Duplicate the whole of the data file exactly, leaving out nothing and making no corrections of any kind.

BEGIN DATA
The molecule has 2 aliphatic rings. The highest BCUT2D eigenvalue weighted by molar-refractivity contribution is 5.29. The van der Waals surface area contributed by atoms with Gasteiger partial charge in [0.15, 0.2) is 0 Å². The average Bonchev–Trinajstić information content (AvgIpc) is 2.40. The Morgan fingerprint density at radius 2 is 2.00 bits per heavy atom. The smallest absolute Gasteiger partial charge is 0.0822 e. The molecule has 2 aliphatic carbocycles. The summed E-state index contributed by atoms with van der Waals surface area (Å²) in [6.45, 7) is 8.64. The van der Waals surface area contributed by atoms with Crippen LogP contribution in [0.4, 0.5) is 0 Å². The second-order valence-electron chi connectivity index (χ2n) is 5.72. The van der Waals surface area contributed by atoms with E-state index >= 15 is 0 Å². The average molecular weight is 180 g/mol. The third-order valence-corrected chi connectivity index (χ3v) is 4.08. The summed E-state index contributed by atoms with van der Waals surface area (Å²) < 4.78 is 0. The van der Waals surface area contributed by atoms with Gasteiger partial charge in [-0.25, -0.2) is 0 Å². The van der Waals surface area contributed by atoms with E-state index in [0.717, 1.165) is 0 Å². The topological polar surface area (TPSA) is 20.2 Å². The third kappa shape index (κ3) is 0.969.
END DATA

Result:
The molecule has 2 aliphatic rings. The highest BCUT2D eigenvalue weighted by molar-refractivity contribution is 5.29. The van der Waals surface area contributed by atoms with Gasteiger partial charge in [0.15, 0.2) is 0 Å². The average Bonchev–Trinajstić information content (AvgIpc) is 2.40. The Morgan fingerprint density at radius 2 is 2.00 bits per heavy atom. The smallest absolute Gasteiger partial charge is 0.0822 e. The molecule has 2 aliphatic carbocycles. The summed E-state index contributed by atoms with van der Waals surface area (Å²) in [6.45, 7) is 8.64. The van der Waals surface area contributed by atoms with Crippen LogP contribution in [0.4, 0.5) is 0 Å². The second-order valence-electron chi connectivity index (χ2n) is 5.72. The van der Waals surface area contributed by atoms with E-state index >= 15 is 0 Å². The average molecular weight is 180 g/mol. The third-order valence-corrected chi connectivity index (χ3v) is 4.08. The summed E-state index contributed by atoms with van der Waals surface area (Å²) < 4.78 is 0. The van der Waals surface area contributed by atoms with Gasteiger partial charge in [-0.25, -0.2) is 0 Å². The van der Waals surface area contributed by atoms with E-state index in [0.717, 1.165) is 0 Å². The topological polar surface area (TPSA) is 20.2 Å². The third kappa shape index (κ3) is 0.969.